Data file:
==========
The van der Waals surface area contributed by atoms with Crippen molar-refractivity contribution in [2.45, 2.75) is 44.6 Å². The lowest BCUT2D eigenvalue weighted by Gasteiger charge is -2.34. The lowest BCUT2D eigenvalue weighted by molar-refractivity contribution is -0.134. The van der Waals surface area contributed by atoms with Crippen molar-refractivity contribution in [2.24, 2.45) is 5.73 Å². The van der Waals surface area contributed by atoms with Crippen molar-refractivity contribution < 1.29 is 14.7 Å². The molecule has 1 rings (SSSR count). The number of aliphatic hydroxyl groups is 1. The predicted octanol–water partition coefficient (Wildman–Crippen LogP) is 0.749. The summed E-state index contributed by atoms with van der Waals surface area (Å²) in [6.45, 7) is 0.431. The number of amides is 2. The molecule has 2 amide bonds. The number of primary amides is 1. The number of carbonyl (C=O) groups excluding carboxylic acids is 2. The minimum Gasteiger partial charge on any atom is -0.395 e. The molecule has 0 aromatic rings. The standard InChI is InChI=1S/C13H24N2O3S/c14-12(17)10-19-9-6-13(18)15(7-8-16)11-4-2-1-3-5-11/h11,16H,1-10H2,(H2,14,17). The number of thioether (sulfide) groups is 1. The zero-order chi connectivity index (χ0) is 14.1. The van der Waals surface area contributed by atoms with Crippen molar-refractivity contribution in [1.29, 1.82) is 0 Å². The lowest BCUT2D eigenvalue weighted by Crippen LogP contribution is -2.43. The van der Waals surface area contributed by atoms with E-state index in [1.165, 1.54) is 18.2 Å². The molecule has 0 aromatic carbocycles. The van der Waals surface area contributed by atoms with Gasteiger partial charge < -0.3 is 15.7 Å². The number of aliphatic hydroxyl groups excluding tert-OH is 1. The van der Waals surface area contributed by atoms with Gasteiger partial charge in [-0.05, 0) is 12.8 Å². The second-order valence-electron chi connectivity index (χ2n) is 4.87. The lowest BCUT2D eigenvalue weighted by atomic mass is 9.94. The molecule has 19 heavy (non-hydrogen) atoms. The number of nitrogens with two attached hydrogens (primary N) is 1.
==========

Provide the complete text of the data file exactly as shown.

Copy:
The van der Waals surface area contributed by atoms with Crippen molar-refractivity contribution in [2.45, 2.75) is 44.6 Å². The lowest BCUT2D eigenvalue weighted by Gasteiger charge is -2.34. The lowest BCUT2D eigenvalue weighted by molar-refractivity contribution is -0.134. The van der Waals surface area contributed by atoms with Crippen molar-refractivity contribution in [2.24, 2.45) is 5.73 Å². The van der Waals surface area contributed by atoms with Crippen molar-refractivity contribution < 1.29 is 14.7 Å². The molecule has 1 rings (SSSR count). The number of aliphatic hydroxyl groups is 1. The predicted octanol–water partition coefficient (Wildman–Crippen LogP) is 0.749. The summed E-state index contributed by atoms with van der Waals surface area (Å²) in [6.45, 7) is 0.431. The number of amides is 2. The molecule has 2 amide bonds. The number of primary amides is 1. The number of carbonyl (C=O) groups excluding carboxylic acids is 2. The minimum Gasteiger partial charge on any atom is -0.395 e. The molecule has 0 aromatic rings. The standard InChI is InChI=1S/C13H24N2O3S/c14-12(17)10-19-9-6-13(18)15(7-8-16)11-4-2-1-3-5-11/h11,16H,1-10H2,(H2,14,17). The number of thioether (sulfide) groups is 1. The zero-order chi connectivity index (χ0) is 14.1. The van der Waals surface area contributed by atoms with Crippen molar-refractivity contribution in [1.29, 1.82) is 0 Å². The lowest BCUT2D eigenvalue weighted by Crippen LogP contribution is -2.43. The van der Waals surface area contributed by atoms with E-state index in [1.165, 1.54) is 18.2 Å². The molecule has 0 aromatic carbocycles. The van der Waals surface area contributed by atoms with Gasteiger partial charge < -0.3 is 15.7 Å². The number of aliphatic hydroxyl groups excluding tert-OH is 1. The van der Waals surface area contributed by atoms with Gasteiger partial charge in [-0.05, 0) is 12.8 Å². The second-order valence-electron chi connectivity index (χ2n) is 4.87. The lowest BCUT2D eigenvalue weighted by atomic mass is 9.94. The molecule has 19 heavy (non-hydrogen) atoms. The number of nitrogens with two attached hydrogens (primary N) is 1.